Dear Customer: I Have To Let You Go

Marketers love their brand zealots -- those fanatic fans whose influence and impact is wider and stronger than ever in today's socially networked world. They are treasured and rewarded for all they do to drive net promoter scores, lifetime value and positive word of mouth. In many cases, they were the early adopters. They were instrumental in establishing the brand. And as much as they helped fuel the early growth of the business, they just may be holding you back.

Growth may require less devotion to the early adopters

On the surface, the suggestion of parting ways with some of your most passionate enthusiasts makes little sense. But if you dig deeper in tracing the source of their devotion, understanding what originally attracted them to the brand and how they derive their gratification, you may come to find that your respective interests are no longer aligned.

Impressionists: Finding value in what the brand says about them



In looking at the evolution of certain brands, particularly statement-making brands that attract an image-conscious consumer, their early success was often fueled by dedicated followers who not only loved the product but valued the exclusivity of the brand. We'll call them the Impressionists, since their gratification is externally derived from the reaction of others. Their emotional payoff is dependent on what someone else thinks of them based on their association with the brand. It makes them feel special, and they love what the brand says about them. In many ways, the brand helps define their identity.

Happy Hedonists: Finding value in how the brand makes them feel

As the business grows, things change. The brand establishes broader relevance and wider appeal, perhaps even moving into the mainstream. And as the customer base expands, many of those new to the franchise are coming in for entirely different reasons. Their gratification comes from within, derived purely from the product experience itself. They value the brand for the way it makes them feel, not the impression it makes on others. The brand plays more of a life-enriching versus image making role, providing them with pleasure versus defining their identity. We call these customers the Happy Hedonists, given their pursuit of pleasure and happiness as a way of life.

Obstructionists vs. sustained relationships

For marketers, the Impressionist versus Happy Hedonist distinction presents significant implications for growth. In many ways, Impressionists are obstructionists. The growth of the brand is not in their interest. If it becomes more mainstream, they feel less special. It's as if there is a fixed supply of happiness to be derived from the brand, and they don't want to share. While the brand's relationship with these Impressionists can be intense and passionate in the early stages, it often ends up being a tenuous fling. Happy Hedonists, on the other hand, offer a more sustainable relationship that can yield more enduring value. Since they value the brand based on their personal experience and gratification, they’re not threatened by growth. There is no fixed supply of happiness; they have a “more the merrier” mindset. As long as the product performs, they will buy more, remain loyal and advocate willingly.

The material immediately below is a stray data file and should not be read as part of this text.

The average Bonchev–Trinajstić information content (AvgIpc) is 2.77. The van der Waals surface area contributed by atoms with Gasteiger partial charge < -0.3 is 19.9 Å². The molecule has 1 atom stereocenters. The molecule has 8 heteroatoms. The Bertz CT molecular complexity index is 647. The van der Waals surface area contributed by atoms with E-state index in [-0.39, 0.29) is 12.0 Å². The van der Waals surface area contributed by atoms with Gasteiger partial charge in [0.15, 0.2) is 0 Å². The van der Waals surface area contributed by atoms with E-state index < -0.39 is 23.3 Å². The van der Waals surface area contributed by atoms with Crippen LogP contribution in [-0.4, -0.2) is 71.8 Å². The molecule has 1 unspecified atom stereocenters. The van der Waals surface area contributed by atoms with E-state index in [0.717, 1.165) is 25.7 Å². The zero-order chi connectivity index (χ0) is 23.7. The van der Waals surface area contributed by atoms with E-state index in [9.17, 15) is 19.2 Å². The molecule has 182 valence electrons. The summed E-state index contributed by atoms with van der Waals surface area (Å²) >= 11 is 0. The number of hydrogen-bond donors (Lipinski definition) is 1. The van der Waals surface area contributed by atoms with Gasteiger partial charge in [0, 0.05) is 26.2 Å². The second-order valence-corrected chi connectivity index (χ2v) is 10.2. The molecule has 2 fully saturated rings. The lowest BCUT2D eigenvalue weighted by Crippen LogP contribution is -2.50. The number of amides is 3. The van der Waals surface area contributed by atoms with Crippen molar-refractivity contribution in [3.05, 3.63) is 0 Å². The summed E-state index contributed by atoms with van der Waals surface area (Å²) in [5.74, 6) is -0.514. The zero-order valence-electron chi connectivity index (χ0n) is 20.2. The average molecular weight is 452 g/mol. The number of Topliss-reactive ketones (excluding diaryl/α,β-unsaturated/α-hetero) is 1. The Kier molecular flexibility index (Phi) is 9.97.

This dynamic has played out across a number of categories and brands. In automotive, brands like MINI and Porsche must navigate this tricky transition as they expand their lineup with SUV models that risk alienating the purists. Similar balancing acts have occurred in CPG with brands like Kashi, Evian and Red Bull. Same thing for emerging musical acts or exclusive resort destinations that get discovered. Two brands that have really pulled it off on a grand scale? Apple and Starbucks. They have managed to attract hordes of Happy Hedonists while mitigating the Impressionist backlash through brilliant product innovation and an exceptional customer experience.

Who loves your brand -- and why

So think about who loves your brand and why. Don't stay too focused for too long on appeasing the Impressionists if it risks attracting more Happy Hedonists. If the Impressionists opt out, be willing to let them go. Embrace those whose interests are aligned with your own -- the ones whose motivations are more personal and whose allegiance is more powerful.

1 comment about "Dear Customer: I Have To Let You Go".
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  1. Megan Ouellet from Listrak, October 16, 2012 at 8:34 a.m.

    Great advice! In email marketing, it's all about quality over quantity and marketers are finding value in carefully targeting engaged subscribers while suppressing inactive ones. Online retailers should segment customers by recency and frequency of purchases, talking to each segment separately. It will help prevent customers from lapsing, increasing both the number of loyal customers as well as the lifetime values of all customers.

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